Oral Presentation First Malaria World Congress 2018

Biochemical screens reveal that a high proportion of antimalarial drug candidates from phenotypic screens target PfATP4 (#16)

Adelaide S.M. Dennis 1 , James E.O. Rosling 1 , Adele M. Lehane 1 , Kiaran Kirk 1
  1. Research School of Biology, Australian National University, Canberra, ACT, Australia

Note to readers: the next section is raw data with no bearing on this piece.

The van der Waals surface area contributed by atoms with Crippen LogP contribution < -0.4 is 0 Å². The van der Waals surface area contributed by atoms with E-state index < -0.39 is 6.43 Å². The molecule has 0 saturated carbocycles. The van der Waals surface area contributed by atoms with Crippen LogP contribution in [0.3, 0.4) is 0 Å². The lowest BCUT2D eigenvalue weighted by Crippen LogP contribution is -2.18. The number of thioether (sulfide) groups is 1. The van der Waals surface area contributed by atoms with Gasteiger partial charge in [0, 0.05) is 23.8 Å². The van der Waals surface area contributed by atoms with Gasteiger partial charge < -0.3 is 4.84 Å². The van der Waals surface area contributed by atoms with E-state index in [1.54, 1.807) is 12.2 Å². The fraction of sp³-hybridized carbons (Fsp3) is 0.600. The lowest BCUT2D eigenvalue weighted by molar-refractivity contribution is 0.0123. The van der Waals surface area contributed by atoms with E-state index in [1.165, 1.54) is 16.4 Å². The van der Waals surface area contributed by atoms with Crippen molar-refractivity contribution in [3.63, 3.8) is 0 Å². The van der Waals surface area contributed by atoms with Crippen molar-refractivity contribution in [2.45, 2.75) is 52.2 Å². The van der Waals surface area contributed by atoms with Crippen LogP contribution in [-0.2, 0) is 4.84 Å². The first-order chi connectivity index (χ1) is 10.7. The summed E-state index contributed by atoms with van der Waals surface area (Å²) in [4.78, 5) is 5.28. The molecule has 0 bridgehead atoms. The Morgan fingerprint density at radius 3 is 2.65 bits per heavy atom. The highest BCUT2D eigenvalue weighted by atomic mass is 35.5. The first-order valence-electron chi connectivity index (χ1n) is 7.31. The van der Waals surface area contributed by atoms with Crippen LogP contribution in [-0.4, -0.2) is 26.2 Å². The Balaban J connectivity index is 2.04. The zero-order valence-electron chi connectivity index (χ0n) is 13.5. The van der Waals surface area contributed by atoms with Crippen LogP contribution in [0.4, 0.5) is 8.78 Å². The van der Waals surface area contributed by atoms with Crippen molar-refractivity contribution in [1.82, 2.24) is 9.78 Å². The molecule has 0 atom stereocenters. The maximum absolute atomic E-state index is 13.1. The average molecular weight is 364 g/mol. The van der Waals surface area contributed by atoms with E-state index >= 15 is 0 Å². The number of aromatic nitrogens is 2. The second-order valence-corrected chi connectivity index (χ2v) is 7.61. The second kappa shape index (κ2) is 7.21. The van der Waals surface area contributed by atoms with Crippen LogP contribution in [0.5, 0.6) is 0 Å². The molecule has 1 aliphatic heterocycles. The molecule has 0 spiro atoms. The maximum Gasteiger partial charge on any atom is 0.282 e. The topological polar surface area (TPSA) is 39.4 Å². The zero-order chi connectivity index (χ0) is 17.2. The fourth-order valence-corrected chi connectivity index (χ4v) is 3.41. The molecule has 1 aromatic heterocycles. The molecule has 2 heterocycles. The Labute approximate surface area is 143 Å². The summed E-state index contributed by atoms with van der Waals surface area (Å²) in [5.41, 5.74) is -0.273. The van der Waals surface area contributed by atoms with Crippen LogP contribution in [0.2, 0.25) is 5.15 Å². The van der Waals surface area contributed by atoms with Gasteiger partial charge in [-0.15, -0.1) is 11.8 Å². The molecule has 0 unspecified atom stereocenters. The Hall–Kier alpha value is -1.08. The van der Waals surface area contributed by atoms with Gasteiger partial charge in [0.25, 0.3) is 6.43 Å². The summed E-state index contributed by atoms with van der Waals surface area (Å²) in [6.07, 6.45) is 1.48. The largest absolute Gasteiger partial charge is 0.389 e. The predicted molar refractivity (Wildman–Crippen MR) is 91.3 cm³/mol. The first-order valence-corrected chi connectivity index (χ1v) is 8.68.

Whole cell ‘phenotypic’ screening of chemical libraries has led to the identification of large numbers of compounds that inhibit the growth of asexual blood-stage Plasmodium falciparum parasites.  The Medicines for Malaria Venture (MMV) has made available several chemically diverse sets of such compounds.  We have adapted a series of biochemical/physiological assays to a 96-well plate format and used these to screen the MMV antimalarial compound collections.  Some 7-9% of the antimalarials identified in phenotypic screens show the same characteristics:  they cause an increase in parasite Na+ levels, an increase in the parasite’s cytosolic pH, and an increase in parasite volume;  they inhibit the Na+ ATPase activity associated with the parasite membrane;  and they have reduced efficacy against parasites with mutations in PfATP4, a putative plasma membrane Na+/H+ pump.  The data are consistent with 7-9% of the antimalarials identified in phenotypic screens inhibiting PfATP4.  The biochemical/physiological assays used here provide a ready means of identifying PfATP4 inhibitors.